Monday, June 19, 2017

How to Recover From Congestive Heart Failure

How to Recover From Congestive Heart Failure

Congestive heart failure (CHF) affects nearly five million adults in the United States, most of whom are older than 65, and is a leading cause of hospitalization and re-hospitalization amongst seniors.

There are several underlying conditions that lead to CHF, including coronary artery disease, which weakens and damages the heart. What happens is the heart is no longer able to pump enough blood to the rest of the body, and that negatively affects many other bodily functions. Fluid begins to back up in the lungs causing a loss of oxygen. The kidneys can’t remove excess fluid and it starts to accumulate primarily in the feet or lower legs. As a result, CHF causes difficulty in breathing, mobility, and extreme fatigue.

Congestive Heart Failure is one of the leading reasons for re-hospitalization and about 12% of CHF patients return to the hospital within 15 days of being discharged. CHF is considered a chronic illness. It can’t be cured, but the symptoms can be managed. Having the information and support to manage CHF as you transition home makes the chance of ending up back in the hospital less likely.

Some of this preparation happens during discharge planning. While good discharge planning includes scheduling follow-up appointments and education about managing your illness, it’s not unusual for patients and family members to forget much of what they are told in the chaotic and stressful hospital setting.

Transitional care programs that involve visits to your home by a social worker or nurse can reinforce what you learn at discharge and have been found to effectively reduce re-hospitalization. It may also mean hiring private duty in-home care to assist with activities of daily living at home. Short-term respite stays in senior living communities is another great options.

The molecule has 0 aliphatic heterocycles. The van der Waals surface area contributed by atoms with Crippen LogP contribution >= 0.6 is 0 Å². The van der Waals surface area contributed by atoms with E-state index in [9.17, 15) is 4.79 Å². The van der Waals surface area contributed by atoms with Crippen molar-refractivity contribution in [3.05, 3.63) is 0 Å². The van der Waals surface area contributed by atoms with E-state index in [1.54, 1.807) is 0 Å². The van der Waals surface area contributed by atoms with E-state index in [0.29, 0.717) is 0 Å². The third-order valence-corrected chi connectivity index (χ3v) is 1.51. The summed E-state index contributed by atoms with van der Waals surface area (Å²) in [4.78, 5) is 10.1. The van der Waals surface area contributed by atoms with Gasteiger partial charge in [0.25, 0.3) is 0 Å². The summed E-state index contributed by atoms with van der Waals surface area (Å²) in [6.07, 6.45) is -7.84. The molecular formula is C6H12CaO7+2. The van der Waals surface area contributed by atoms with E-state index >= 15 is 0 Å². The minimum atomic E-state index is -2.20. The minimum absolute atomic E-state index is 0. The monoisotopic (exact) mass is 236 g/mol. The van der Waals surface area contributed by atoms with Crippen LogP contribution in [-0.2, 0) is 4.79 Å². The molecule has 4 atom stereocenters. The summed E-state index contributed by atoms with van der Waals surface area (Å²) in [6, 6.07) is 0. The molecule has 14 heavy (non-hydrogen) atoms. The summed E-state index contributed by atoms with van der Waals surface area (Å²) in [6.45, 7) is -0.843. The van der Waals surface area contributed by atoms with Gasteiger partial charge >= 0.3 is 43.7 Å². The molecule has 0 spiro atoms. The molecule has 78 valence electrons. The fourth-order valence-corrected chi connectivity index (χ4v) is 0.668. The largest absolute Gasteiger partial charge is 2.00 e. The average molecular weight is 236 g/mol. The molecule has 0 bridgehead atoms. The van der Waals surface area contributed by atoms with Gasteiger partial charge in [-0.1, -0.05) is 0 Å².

Unmanaged CHF can greatly limit your ability to take care of even your most simple daily needs, and changes in symptoms can occur quickly and go unnoticed at home. Residential transitional care gives you time to recover, build strength and learn to manage and monitor CHF symptoms in a safe and comfortable environment.

Lifestyle changes are a key part of managing CHF. Assisted living staff can help you learn how to track your medications and develop and maintain an appropriate diet and exercise routine to support a speedy recovery. They can help you schedule follow-up appointments and provide transportation or make transportation arrangements for you. They can also help monitor important symptoms such as weight gain, breathing problems, swelling in the extremities, as well as teach you how to tell when a change in symptoms requires a call to the doctor.

Author -  Amanda Toler Woodward, PhD

- By Amanda Toler Woodward, PhD

Amanda Toler Woodward, PhD is an Associate Professor in the School of Social Work at Michigan State University. She does research on services and supports for older adults including racial and ethnic disparities in access to services and international comparisons of service systems.


Sources

Congestive Heart Failure (CHF),” Healthline Media.

When Short-Term Care Is Needed,” Seniorly.

Hospital Discharge Planning for Elders,” Seniorly.

What is Assisted Living?” Seniorly.

What is Respite Care?” Seniorly.

A version of this article, Recovery Care for Congestive Heart Failure written by Amanda Woodward appeared in Seniorly’s Senior Living Resource Center.